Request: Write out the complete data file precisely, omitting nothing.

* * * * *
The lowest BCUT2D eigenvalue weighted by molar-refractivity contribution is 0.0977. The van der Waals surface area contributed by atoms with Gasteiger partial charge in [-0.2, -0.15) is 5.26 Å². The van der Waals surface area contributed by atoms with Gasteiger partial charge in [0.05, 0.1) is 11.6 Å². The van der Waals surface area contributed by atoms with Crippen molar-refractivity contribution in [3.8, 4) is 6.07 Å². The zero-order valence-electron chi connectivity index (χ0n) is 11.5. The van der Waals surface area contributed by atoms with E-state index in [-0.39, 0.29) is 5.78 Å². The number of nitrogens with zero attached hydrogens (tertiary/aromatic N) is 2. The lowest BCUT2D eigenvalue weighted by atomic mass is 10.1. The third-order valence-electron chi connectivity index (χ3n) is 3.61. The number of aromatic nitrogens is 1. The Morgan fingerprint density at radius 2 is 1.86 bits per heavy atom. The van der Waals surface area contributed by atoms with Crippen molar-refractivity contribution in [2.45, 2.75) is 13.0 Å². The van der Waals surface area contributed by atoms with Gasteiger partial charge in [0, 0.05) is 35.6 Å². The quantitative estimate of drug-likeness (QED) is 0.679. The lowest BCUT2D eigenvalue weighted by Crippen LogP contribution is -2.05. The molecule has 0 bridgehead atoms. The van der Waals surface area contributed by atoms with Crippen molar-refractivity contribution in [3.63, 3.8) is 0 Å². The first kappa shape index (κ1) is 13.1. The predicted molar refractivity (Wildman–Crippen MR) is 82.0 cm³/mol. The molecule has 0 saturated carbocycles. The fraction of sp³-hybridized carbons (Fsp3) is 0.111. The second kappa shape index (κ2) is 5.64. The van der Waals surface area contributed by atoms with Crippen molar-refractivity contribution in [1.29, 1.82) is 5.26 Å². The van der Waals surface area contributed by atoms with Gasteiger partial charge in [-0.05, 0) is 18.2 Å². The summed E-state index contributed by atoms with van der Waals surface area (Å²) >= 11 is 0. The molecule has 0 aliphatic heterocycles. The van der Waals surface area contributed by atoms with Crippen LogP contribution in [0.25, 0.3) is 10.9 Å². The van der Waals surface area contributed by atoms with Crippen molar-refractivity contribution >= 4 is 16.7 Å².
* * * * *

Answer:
The lowest BCUT2D eigenvalue weighted by molar-refractivity contribution is 0.0977. The van der Waals surface area contributed by atoms with Gasteiger partial charge in [-0.2, -0.15) is 5.26 Å². The van der Waals surface area contributed by atoms with Gasteiger partial charge in [0.05, 0.1) is 11.6 Å². The van der Waals surface area contributed by atoms with Crippen molar-refractivity contribution in [3.8, 4) is 6.07 Å². The zero-order valence-electron chi connectivity index (χ0n) is 11.5. The van der Waals surface area contributed by atoms with E-state index in [-0.39, 0.29) is 5.78 Å². The number of nitrogens with zero attached hydrogens (tertiary/aromatic N) is 2. The lowest BCUT2D eigenvalue weighted by atomic mass is 10.1. The third-order valence-electron chi connectivity index (χ3n) is 3.61. The number of aromatic nitrogens is 1. The Morgan fingerprint density at radius 2 is 1.86 bits per heavy atom. The van der Waals surface area contributed by atoms with Crippen molar-refractivity contribution in [2.45, 2.75) is 13.0 Å². The van der Waals surface area contributed by atoms with Gasteiger partial charge in [0, 0.05) is 35.6 Å². The quantitative estimate of drug-likeness (QED) is 0.679. The lowest BCUT2D eigenvalue weighted by Crippen LogP contribution is -2.05. The molecule has 0 bridgehead atoms. The van der Waals surface area contributed by atoms with Crippen molar-refractivity contribution in [3.63, 3.8) is 0 Å². The first kappa shape index (κ1) is 13.1. The predicted molar refractivity (Wildman–Crippen MR) is 82.0 cm³/mol. The molecule has 0 saturated carbocycles. The fraction of sp³-hybridized carbons (Fsp3) is 0.111. The second kappa shape index (κ2) is 5.64. The van der Waals surface area contributed by atoms with Crippen molar-refractivity contribution in [1.29, 1.82) is 5.26 Å². The van der Waals surface area contributed by atoms with Gasteiger partial charge in [-0.05, 0) is 18.2 Å². The summed E-state index contributed by atoms with van der Waals surface area (Å²) >= 11 is 0. The molecule has 0 aliphatic heterocycles. The van der Waals surface area contributed by atoms with Crippen LogP contribution in [0.25, 0.3) is 10.9 Å². The van der Waals surface area contributed by atoms with Crippen molar-refractivity contribution >= 4 is 16.7 Å².